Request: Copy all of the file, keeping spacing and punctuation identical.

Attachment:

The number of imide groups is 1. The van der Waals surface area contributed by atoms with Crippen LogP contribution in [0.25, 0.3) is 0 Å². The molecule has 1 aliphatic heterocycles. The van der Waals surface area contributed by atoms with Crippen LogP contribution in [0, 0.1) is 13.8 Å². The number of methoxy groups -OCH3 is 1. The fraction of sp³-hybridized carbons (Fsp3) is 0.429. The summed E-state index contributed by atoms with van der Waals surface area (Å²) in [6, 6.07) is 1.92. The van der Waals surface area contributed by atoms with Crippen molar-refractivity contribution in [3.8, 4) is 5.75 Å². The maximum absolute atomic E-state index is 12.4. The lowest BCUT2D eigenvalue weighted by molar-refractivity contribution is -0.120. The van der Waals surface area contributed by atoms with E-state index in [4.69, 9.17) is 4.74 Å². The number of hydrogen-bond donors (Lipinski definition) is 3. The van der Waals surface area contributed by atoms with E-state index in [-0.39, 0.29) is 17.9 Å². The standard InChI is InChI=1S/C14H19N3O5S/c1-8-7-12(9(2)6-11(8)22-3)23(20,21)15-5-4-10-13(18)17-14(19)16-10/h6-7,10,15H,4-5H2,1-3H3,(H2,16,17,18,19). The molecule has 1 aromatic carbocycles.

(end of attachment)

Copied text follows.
The number of imide groups is 1. The van der Waals surface area contributed by atoms with Crippen LogP contribution in [0.25, 0.3) is 0 Å². The molecule has 1 aliphatic heterocycles. The van der Waals surface area contributed by atoms with Crippen LogP contribution in [0, 0.1) is 13.8 Å². The number of methoxy groups -OCH3 is 1. The fraction of sp³-hybridized carbons (Fsp3) is 0.429. The summed E-state index contributed by atoms with van der Waals surface area (Å²) in [6, 6.07) is 1.92. The van der Waals surface area contributed by atoms with Crippen molar-refractivity contribution in [3.8, 4) is 5.75 Å². The maximum absolute atomic E-state index is 12.4. The lowest BCUT2D eigenvalue weighted by molar-refractivity contribution is -0.120. The van der Waals surface area contributed by atoms with E-state index in [4.69, 9.17) is 4.74 Å². The number of hydrogen-bond donors (Lipinski definition) is 3. The van der Waals surface area contributed by atoms with E-state index in [-0.39, 0.29) is 17.9 Å². The standard InChI is InChI=1S/C14H19N3O5S/c1-8-7-12(9(2)6-11(8)22-3)23(20,21)15-5-4-10-13(18)17-14(19)16-10/h6-7,10,15H,4-5H2,1-3H3,(H2,16,17,18,19). The molecule has 1 aromatic carbocycles.